A Unique Rodenticide

Alpha-chloralose is not legally available in the United States, but it is important to be aware of it if you and your pet visit or live in countries outside the US. It can be obtained illegally online. Therefore, exposure of pets to this product should be anticipated.

In many countries, alpha-chloralose (trade name Alphakil and Somio) is used to kill or repel birds and as an anesthetic agent for laboratory animals. It is also used as a rodenticide.

The Environmental Protection Agency (EPA) proposed in late 2019 that alpha-chloralose be registered as a rodenticide.

Its exact mechanism of action is unknown, but depending on the dose, it can have a stimulating or depressive effect on the central nervous system.

Cats are more sensitive to alpha-chloralose than dogs. The minimum lethal dose for cats is 100mg/kg, and for dogs, it is 600 to 1,000 mg/kg.

The bait is not palatable, and therefore, most pets don’t tend to eat it out right (but there are always exceptions!). Ingestion of rodents or birds that have eaten the poison can result in toxicosis of pets if they consume them.

The clinical signs can last one to three days and include:

  • Abnormal gait
  • Tremors
  • Cranial nerve deficits such as a head tilt, rolling or falling, abnormal eye movements
  • Constricted pupils
  • Excessive salivation
  • Decreased heart rate
  • Behavioral changes
  • Stupor
  • Low body temperature (hypothermia)- more common in cats
  • Changes in respiration
  • Extreme drowsiness or sleeping long periods
  • Low blood pressure
  • Seizures
  • Coma-more common in dogs

Since there is no antidote (remedy) for this toxin, treatment involves managing the presenting symptoms and supportive care. If treated early, recovery is favorable.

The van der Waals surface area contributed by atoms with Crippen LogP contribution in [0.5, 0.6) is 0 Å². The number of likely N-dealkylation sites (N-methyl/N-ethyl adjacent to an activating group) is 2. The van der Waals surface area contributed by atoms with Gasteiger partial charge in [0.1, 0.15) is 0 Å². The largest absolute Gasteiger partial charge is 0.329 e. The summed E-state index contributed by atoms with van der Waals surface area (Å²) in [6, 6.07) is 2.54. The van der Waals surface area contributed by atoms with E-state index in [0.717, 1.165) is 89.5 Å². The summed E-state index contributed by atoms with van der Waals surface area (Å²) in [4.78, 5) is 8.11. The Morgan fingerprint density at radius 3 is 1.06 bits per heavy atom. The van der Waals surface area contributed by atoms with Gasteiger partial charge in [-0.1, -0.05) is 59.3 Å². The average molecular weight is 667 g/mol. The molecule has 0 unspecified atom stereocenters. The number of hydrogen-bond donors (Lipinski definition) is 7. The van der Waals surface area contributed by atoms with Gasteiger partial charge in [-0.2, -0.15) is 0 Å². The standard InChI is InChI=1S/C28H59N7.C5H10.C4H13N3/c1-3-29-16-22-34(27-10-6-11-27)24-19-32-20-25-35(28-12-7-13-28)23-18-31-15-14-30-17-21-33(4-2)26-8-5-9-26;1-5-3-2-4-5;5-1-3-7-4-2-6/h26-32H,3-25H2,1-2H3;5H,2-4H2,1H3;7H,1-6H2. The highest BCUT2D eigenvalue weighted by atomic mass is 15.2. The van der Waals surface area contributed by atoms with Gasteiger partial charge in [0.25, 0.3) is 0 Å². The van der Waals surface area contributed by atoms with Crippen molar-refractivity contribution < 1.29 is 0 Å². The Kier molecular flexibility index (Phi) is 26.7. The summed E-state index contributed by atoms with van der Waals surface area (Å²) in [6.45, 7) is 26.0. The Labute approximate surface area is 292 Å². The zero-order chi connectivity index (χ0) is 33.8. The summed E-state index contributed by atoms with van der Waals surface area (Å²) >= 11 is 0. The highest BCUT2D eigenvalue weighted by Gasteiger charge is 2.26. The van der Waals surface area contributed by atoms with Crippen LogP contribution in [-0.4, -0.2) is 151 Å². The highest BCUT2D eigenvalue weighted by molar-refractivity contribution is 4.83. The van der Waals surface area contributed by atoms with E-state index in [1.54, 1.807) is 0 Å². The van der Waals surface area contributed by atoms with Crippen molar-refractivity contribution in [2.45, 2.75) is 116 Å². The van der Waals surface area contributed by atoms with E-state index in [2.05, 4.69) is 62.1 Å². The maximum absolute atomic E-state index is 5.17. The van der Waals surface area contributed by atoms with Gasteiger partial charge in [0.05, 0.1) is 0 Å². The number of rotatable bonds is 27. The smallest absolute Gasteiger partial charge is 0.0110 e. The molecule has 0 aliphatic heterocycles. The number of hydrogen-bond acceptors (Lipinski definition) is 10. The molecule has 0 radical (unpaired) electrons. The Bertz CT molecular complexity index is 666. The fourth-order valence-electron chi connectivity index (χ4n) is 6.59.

The Poisoned Rodent Can Be a Problem

Rats and mice that eat then die from rodenticides are dangerous to your pets if they eat that poisoned rodent. Rats and mice can take days to die. For days, they may be moving slowly or lying, looking dead but still breathing. It's truly a horrible way for them to die, and they can pose a risk to your pets.

If the rodent consumed a first-generation rodenticide (see above for the details on what is a first-generation poison), there is generally less of a reason to be concerned about pet poisoning since they are lower in toxicity and the poison is no longer present in the rodent’s body after several hours. However, the potential risk is higher for smaller dogs and cats. Also, if you use rodenticides over an extended period and your pets are big hunters, they are at risk of secondary poisoning from repeated exposure, especially if they eat the rodents soon after they were poisoned.

If the rodent consumed one of the newer or second-generation rodenticides (e.g., Bromadiolone, Brodifacoum, and Difethialone), these substances remain in the tissue longer, and that means they pose a greater threat to pets and other animals. If the rat consumed a large quantity, it would accumulate in the rat’s liver. If a pet consumes the rat’s liver, the risk of toxicity is real. The good news is that residential use of second-generation rat poisons has been banned. However, it is still available for commercial pest control.

Be sure to ALWAYS properly dispose of rodents that have been poisoned as one way to eliminate secondary poisoning. This can be challenging, as rodents poisoned in another location (i.e., from your neighbor's rat bait) can end up dying in your yard.

Questions? If you need to chat with a veterinarian right now, Click here


How to Prevent an Accidental Rodenticide Poisoning

illustration of dog getting into rat poison on a walk

It's not just in and around your home where you have to worry about your pets getting into rat and mouse baits. Even if you’re not using these poisons yourself, others are, especially during the fall and winter. Your neighbors, local parks, schools, and businesses may be using them to ward off rodents from entering inside during the colder months. Keep this in mind, too, when traveling with your pets, as some hotels or rental homes may use rodenticides inside or on their grounds!